Hohokum Review

Simple serpentine.

Hohokum shows you respect from the very beginning. Instead of leading with tutorial messages explaining how to make use of the slick and stylized movement, this vibrant, abstract trip lets you experiment with what’s provided to discover how to interact with the world around you. No one tells you to drag the contours of your multicolored serpent through the petals of a towering flower, or collide with the porous edges of a sea sponge in order to affect the nearby wildlife. Each new world presents a medley of subtle environmental puzzle pieces that need to be pushed, pulled, flipped, and correctly bumped into place to create a clear picture, and it takes patience to fit them all together.

The non-linear, experimental gameplay is the greatest strength of this audiovisual jewel, but it’s also the core of its most pervasive fault. At its best, Hohokum provides pure, cathartic bliss through hypnotic movement that’s extenuated by the free-form puzzles. No two worlds are the same, and the creative manner by which you complete them often slap a contagious grin on your face. However, once the heavy dopamine dose dwindles to a drip and your progression stalls, you begin to curse the given respect that was once so cherished. Failing to see the next step forces you to slither through every element of the geometry in frustration to find how to progress, transforming your previously relaxing session into a true test of commitment.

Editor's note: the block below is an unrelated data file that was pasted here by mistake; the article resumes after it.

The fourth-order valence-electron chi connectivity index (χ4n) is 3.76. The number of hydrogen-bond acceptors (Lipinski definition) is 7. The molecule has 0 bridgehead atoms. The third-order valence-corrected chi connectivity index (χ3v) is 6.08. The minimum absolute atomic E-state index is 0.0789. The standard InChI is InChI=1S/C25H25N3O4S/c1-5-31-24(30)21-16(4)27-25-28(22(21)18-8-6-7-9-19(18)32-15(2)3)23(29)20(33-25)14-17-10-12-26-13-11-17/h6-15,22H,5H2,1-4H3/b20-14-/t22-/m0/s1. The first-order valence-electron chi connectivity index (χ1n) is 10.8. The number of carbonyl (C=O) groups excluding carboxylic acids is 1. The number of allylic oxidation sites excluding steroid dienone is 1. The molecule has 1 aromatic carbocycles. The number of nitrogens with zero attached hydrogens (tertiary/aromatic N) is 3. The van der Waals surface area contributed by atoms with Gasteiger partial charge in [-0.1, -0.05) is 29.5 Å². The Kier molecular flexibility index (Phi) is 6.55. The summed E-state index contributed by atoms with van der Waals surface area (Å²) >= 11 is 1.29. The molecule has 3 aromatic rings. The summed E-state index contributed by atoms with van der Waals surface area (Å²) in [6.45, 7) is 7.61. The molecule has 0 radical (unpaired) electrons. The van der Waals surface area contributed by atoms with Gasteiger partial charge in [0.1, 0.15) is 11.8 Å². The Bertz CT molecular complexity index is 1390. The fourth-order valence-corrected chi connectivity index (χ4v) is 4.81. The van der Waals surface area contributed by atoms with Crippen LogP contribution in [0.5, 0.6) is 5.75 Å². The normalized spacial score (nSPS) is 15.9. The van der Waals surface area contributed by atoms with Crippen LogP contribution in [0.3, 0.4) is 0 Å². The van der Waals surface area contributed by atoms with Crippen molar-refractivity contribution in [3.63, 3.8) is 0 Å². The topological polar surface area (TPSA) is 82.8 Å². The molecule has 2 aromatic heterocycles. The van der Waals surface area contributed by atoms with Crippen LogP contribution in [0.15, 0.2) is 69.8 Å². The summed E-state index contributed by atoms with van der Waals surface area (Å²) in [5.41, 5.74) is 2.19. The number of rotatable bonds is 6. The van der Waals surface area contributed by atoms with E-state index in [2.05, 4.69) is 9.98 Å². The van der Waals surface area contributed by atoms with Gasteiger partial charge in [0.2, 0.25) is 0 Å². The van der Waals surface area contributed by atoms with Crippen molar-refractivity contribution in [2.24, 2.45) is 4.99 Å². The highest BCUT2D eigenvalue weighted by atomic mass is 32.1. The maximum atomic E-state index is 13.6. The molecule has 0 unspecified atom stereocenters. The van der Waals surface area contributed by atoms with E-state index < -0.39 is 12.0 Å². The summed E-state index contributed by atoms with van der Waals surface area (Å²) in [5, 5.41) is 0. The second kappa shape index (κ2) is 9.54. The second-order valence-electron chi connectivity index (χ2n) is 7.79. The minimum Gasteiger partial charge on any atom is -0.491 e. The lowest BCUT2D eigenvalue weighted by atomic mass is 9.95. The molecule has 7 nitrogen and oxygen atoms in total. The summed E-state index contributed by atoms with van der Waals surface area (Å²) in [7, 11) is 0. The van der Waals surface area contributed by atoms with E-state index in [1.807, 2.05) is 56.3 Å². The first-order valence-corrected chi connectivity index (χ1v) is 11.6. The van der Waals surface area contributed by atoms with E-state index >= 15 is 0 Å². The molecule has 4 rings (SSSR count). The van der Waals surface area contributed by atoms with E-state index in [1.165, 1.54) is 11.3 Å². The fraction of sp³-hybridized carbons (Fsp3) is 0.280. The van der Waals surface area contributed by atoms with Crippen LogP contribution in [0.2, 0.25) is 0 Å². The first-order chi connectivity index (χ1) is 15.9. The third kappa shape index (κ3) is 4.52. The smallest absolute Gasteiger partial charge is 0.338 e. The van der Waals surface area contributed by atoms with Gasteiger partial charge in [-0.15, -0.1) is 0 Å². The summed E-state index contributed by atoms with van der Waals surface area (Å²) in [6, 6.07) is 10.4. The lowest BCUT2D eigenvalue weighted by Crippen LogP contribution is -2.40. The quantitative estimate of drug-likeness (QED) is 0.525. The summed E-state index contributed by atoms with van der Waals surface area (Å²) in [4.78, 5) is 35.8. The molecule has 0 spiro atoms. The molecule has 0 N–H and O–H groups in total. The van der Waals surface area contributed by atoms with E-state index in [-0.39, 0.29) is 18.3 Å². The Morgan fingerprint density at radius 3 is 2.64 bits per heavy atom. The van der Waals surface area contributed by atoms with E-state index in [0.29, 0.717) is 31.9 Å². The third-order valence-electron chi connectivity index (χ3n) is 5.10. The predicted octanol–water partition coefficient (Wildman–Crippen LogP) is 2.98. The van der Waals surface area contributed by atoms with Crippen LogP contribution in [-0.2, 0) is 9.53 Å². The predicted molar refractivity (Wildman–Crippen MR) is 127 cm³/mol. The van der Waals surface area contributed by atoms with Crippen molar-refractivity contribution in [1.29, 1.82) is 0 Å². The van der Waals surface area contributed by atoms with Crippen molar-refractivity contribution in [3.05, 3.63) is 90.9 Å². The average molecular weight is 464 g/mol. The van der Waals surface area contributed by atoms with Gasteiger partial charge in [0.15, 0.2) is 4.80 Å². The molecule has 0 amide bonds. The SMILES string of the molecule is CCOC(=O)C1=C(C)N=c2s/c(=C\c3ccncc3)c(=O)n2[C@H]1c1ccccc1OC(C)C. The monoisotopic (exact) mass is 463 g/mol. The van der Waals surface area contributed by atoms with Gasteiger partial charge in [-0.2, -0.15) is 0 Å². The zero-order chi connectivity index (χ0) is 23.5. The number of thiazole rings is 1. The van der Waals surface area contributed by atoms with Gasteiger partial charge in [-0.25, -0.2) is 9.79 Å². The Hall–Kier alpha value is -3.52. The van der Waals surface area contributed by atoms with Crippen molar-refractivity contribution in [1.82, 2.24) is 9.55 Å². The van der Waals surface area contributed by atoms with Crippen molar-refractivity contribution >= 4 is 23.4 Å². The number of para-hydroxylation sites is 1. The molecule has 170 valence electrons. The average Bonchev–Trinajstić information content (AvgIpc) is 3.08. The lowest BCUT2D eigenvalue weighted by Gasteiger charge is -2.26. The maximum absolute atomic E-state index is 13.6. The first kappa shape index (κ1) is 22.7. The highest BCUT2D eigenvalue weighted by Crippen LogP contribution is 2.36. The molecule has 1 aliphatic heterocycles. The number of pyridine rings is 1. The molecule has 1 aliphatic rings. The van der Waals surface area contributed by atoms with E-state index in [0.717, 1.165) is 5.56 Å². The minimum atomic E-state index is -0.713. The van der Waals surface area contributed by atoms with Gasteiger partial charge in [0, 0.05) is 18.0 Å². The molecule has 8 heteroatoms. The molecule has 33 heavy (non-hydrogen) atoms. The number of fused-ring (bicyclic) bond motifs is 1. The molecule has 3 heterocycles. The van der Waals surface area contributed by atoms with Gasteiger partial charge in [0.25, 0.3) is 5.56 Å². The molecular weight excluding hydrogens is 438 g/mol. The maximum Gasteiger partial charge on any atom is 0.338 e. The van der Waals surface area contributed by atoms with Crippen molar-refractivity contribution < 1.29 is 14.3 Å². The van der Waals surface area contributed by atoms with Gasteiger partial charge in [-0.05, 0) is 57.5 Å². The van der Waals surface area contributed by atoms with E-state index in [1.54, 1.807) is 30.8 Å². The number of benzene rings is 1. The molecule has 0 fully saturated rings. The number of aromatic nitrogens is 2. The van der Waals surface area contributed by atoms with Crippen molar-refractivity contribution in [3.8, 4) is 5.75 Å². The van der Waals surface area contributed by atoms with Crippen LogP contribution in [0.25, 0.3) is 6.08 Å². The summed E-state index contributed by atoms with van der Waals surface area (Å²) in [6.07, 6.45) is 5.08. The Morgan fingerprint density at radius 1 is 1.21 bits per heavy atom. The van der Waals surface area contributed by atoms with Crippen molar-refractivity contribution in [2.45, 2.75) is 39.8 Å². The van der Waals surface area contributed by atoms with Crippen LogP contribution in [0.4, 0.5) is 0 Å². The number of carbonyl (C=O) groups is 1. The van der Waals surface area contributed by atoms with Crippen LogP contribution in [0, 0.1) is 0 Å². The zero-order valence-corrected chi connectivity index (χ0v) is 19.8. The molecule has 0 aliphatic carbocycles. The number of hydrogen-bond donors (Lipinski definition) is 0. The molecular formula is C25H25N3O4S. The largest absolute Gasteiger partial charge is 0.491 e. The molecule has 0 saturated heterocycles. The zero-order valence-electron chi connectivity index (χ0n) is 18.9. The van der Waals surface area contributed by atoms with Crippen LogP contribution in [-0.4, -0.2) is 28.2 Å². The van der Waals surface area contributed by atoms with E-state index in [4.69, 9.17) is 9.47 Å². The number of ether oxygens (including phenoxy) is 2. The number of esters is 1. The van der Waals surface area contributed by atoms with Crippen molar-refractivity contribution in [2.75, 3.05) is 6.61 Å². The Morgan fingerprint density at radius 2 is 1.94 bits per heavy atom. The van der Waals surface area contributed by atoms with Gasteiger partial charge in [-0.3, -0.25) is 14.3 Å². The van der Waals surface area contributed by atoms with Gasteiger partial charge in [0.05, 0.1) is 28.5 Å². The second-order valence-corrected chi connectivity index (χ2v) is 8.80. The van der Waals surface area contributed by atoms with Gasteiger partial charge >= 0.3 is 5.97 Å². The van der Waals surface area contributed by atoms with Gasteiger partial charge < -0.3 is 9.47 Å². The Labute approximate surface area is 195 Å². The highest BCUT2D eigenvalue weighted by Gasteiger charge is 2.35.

The greatest challenge might come from describing the game itself, though, as most of the worlds in Hohokum are brimming with nonsense. You direct a single serpent, dubbed the “Long Mover,” to sashay from place to place. You can’t attack or communicate with the many people or objects that paint the backdrop, so you’re instead left with no other choice but to bump into things. And once you bump into the right things, a light bulb goes off. Flying over a clay pot sends it crashing to the ground, so what happens if I break all of them? What will that change?

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You play with the different pieces until the systems start to become clear, and after completing the given tasks in a world, a fellow serpent with its own distinctive colors and features is freed and sent back to your hub world. There are other secondary “objectives” to consider in each environment, but the real goal here is to find and free all of the serpents.

Credits roll once every serpent is safe, but Hohokum doesn’t push you to progress to the conclusion. There were times when I wondered if I was even working toward a true ending, as the cheerful nature of this often aimless jaunt does its best to keep you in the moment. Each location has a personality all its own, and when you’re barreling through silhouetted lamps that brighten to expose an otherworldly milieu, it’s difficult to think about much else but the brilliant lighting and melodic tones.

Hohokum plays like nothing else out there, and its presentation is just as idiosyncratic. Unearthly critters scurry by as you float between purple mountains and bright yellow monuments. A gem-strewn cave draped in darkness is just a short trip away from a farm with dynamic reds and blues that coat fields of wheat and healthy oaks. The fantastical characters blend perfectly with the make-believe worlds, and the glue that holds it all together is the soundtrack. The reactive electro beats ting, fizz, and buzz as you fumble over items, creating a singular sensory package that sticks with you.